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A: Livestock are constantly moving, which means potential exposure to disease. For rapid and efficient response that limits the impact and reduces economic strain, state animal health officials need to know where animals are and where they've been.
A: USDA is working with state and tribal animal health officials on a traceability system that has maximum flexibility, gives states ownership of data and more control, and doesn't over-burden producers. The federal system will not be mandatory unless animals are moved interstate. USDA support is focused entirely on animal disease traceability and encourages use of lower-cost technology. The Code of Federal Regulations rule will contain performance standards, protocols, and compliance factors.
A: Animal disease outbreaks mean losses - in animal numbers, restrictions on animal movement, inability to buy and sell - all which affect the bottom line. If a disease outbreak can be contained quickly and efficiently, producer losses are minimized. That translates to increased consumer confidence and the ability to compete in today’s global market.
A: USDA-issued premises identification numbers (PINs) OR state-issued location identifiers (LIDs) are required for interstate movement. Also, a number of county fairs and the Colorado State Fair require a PIN.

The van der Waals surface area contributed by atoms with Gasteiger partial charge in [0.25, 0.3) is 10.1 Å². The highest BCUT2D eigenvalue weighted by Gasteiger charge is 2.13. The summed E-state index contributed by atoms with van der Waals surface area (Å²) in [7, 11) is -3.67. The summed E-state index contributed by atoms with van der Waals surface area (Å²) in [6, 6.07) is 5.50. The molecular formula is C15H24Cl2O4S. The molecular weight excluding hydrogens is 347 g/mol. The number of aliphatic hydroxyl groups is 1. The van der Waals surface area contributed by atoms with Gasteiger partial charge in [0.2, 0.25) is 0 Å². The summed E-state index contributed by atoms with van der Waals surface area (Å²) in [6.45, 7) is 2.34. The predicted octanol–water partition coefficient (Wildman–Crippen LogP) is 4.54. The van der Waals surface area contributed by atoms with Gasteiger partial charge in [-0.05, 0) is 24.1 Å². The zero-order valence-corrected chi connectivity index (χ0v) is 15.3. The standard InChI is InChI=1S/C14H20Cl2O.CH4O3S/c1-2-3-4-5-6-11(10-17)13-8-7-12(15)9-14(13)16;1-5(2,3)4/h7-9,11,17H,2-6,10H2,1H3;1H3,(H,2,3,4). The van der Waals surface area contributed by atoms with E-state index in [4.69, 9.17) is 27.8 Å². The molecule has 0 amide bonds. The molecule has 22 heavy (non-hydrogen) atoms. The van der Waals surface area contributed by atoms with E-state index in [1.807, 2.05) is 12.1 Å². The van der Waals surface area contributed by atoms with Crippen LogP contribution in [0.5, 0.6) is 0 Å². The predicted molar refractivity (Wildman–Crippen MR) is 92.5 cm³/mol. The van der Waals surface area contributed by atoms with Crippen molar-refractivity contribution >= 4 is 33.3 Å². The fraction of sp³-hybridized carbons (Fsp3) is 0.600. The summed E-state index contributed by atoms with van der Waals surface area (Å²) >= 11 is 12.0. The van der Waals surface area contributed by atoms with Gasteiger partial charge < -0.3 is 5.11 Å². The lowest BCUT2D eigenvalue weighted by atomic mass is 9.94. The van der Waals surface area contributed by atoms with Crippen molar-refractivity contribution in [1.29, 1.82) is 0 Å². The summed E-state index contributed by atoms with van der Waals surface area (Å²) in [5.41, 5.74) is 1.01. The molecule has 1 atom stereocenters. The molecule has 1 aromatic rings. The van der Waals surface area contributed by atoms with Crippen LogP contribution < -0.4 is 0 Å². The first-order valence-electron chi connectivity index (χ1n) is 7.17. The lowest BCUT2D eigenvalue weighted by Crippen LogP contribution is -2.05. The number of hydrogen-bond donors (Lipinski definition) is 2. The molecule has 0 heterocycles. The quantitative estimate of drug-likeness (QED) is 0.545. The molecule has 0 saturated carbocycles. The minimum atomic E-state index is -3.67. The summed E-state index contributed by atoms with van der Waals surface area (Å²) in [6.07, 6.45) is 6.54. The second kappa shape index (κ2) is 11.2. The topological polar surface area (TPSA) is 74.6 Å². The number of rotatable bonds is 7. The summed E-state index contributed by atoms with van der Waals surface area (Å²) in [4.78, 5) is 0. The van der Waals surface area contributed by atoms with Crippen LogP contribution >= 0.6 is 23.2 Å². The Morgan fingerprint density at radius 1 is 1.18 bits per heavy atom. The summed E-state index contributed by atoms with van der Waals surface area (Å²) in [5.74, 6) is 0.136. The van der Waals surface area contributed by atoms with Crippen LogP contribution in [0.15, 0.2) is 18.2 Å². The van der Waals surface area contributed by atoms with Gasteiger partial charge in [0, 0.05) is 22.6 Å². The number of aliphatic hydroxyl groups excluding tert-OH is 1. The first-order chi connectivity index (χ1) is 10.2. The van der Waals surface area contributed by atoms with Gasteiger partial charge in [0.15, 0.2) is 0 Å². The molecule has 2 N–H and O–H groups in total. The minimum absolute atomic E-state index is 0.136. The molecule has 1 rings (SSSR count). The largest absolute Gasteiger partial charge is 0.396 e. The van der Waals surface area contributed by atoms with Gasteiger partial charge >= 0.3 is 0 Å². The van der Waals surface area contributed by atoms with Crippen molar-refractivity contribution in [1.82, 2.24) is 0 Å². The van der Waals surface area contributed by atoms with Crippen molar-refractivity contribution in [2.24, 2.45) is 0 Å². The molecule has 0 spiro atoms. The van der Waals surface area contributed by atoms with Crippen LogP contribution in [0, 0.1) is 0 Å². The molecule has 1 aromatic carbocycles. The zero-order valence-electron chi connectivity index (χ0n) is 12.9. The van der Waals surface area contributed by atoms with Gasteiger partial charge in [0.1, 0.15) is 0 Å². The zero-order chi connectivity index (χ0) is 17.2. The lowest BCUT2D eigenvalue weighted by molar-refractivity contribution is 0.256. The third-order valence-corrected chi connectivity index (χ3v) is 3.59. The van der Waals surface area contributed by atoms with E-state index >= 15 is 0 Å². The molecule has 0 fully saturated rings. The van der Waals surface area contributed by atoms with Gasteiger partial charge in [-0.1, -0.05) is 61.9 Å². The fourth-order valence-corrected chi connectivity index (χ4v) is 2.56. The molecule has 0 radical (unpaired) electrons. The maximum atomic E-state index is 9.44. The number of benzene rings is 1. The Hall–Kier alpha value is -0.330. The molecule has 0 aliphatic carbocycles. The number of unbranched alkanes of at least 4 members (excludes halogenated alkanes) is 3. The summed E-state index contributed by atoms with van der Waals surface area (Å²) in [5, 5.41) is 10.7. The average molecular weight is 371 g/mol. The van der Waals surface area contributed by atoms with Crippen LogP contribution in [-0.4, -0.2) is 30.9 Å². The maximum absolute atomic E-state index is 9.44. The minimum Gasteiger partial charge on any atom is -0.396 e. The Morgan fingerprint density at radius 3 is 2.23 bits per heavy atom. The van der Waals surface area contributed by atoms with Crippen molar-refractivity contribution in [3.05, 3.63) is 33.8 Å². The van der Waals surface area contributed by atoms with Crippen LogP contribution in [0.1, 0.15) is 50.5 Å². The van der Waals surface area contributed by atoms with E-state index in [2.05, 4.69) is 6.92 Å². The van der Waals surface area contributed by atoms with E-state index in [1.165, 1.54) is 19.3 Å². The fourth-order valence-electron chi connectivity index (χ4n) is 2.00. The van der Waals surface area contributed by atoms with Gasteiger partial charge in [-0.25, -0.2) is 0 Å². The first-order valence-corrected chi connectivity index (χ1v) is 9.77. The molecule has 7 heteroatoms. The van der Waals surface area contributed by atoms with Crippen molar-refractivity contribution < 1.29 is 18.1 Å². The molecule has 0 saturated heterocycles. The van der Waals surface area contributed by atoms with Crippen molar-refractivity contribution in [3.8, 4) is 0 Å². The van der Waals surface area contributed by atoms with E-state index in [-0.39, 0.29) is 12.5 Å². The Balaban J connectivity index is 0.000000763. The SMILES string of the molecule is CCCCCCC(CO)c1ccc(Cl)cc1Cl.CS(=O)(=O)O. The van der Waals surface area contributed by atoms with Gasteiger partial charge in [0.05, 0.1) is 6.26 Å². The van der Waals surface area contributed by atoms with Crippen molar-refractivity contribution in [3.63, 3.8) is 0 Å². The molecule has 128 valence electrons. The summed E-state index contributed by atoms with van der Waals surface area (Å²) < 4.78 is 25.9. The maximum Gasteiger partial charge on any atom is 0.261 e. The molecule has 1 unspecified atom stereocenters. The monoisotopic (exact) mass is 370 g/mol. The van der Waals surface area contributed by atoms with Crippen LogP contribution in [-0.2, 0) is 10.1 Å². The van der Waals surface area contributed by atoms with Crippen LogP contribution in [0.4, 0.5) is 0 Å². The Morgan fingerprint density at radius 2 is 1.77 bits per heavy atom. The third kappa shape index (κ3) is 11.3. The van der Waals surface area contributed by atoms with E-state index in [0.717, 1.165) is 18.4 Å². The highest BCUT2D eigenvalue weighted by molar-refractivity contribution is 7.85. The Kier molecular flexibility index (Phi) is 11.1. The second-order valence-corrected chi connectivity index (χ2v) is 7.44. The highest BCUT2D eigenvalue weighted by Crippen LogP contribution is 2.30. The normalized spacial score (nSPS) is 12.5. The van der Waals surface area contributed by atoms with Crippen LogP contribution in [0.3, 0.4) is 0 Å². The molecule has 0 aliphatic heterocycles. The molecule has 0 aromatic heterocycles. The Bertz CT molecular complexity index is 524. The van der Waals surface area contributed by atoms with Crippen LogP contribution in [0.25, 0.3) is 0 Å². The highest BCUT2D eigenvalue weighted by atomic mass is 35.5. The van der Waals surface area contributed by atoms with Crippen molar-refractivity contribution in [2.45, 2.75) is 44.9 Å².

A: Brands denote ownership of an animal and help protect owners from loss of animals due to theft, straying, or misappropriation. Not all states have brands or brand inspection laws; not all livestock species are branded, and brands are not nationally unique. While brands definitely assist with traceability, brands cannot effectively identify individual animals or trace a diseased or exposed animal nationally through multiple animal movements.
A: No. Species-specific working groups, which continue to provide input to USDA, are aware of traditional methods of identifying animals and will not recommend methods that are contrary to current practices. The goal is to provide valid identification without compromising other needs of a given species.
A: Scrapie flock numbers identify a unit of animals, and premises identification is assigned to a physical location where animals are housed. If a producer moves his flock to a new location, the flock identification number will remain the same; however, the producer will need to get a new PIN or be identified with an existing PIN for that location.
A: Personal information and other specific details of livestock operations gathered for traceability are protected under the Livestock Information Security Act (C.R.S. 35.57.9). The collected data is part of the CDA all-hazards security system.
A: Additional information about animal disease traceability is on other pages of this website, www.coanimalid.org or from staff at the Colorado Department of Agriculture, Animal Health Division, phone (303) 869-9130.